Dominic Fairfax Forum
Dominic Fairfax Forum



Transhumanism is the pioneering, ultra highly technological dream of philosophers, computer scientists, neurological-scientists and numerous other laymen and supporters. Genetics, robotics, bionics and artificial intelligence will inexorably guide us to a new era which will transcend human limits leaving ideology and global humankind as we recognise it as a fossil in history. Its goal is to consciously design and improve the human body and brain by using radical advances in technology so that the whole human experience as we know it would be completely augmented. According to transhumanists the human race will be able to do everything better than nature has done over the years. We will be faster, fitter and stronger. Cognition will be vastly improved. We will have tougher skin. Our eyes will have far superior vision and we will have acquired echolocation. We will become the object of conscious design, be able to rewrite our DNA and the implications for this are astronomical.


Transhumanism advocates the idea that humankind should steer the course of its own evolution and it is undoubtedly the case that it will. Natural evolution has been very slow. What we now regard as very basic inventions such as stone tools and the wheel took tens of thousands of years to perfect. Sewage networks and flushable toilets took centuries.The printing press took two centuries. The telephone took half a century to reach only one quarter of the population. Transhumanism means that we will no longer have to wait for the daunting pace of natural evolution. We can see how the pace of change is becoming much faster even now. We did not use wiki, facebook, blogs, tweets or search engines less than a decade ago; now it is commonplace to do so. Science with its many branches, computer technology and the everyday activities of social networking and people using mobile phones to film footage of world events is bringing people closer together providing a more panoramic perspective of what is really  going on in the world instead of what the established media wants us to ‘know’ and see.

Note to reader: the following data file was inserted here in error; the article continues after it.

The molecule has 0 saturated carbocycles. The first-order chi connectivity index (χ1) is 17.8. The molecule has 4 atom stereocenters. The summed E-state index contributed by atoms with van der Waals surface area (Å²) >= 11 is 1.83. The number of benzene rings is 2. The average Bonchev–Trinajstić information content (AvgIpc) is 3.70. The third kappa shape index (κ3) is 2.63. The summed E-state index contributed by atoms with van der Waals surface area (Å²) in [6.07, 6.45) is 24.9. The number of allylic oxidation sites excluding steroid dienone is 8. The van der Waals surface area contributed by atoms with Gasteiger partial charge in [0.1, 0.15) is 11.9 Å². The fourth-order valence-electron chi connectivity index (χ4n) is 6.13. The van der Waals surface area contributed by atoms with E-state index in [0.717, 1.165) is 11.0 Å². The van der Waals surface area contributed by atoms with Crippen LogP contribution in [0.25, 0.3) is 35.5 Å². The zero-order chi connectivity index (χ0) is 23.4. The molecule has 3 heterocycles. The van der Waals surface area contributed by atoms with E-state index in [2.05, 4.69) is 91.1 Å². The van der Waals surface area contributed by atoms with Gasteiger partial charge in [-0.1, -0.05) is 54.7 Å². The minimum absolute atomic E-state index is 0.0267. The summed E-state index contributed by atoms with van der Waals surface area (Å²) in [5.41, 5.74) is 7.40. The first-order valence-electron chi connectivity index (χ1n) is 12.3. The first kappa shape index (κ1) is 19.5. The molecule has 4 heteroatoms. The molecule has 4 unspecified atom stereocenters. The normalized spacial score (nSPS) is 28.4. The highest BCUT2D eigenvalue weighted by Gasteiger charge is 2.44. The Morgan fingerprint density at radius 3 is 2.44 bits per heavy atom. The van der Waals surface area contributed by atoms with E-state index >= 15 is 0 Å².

At the time of writing the speed and power of computers doubles approximately every eighteen months.  There will probably be even more innovations and computers will be even quicker by the time I have written this article. Computers are perpetually speeding up due to the density of circuits etched on their microchips which also double approximately every eighteen months. Miniaturisation is not even beginning to reach its theoretical limit because each circuit element etched on a silicon chip contains billions of atoms, when in principle, only a handful is actually necessary. The circuit elements are measured in microns – that is, millionths of a metre. The aim is to make them a thousand times smaller so that they are measured in nanometres which are billionths of a metre. The diameter of an atom is around one tenth of a nanometre. To put this in a clearer perspective, there are approximately 200,000,000,000,000,000 atoms in the full-stop at the end of this sentence.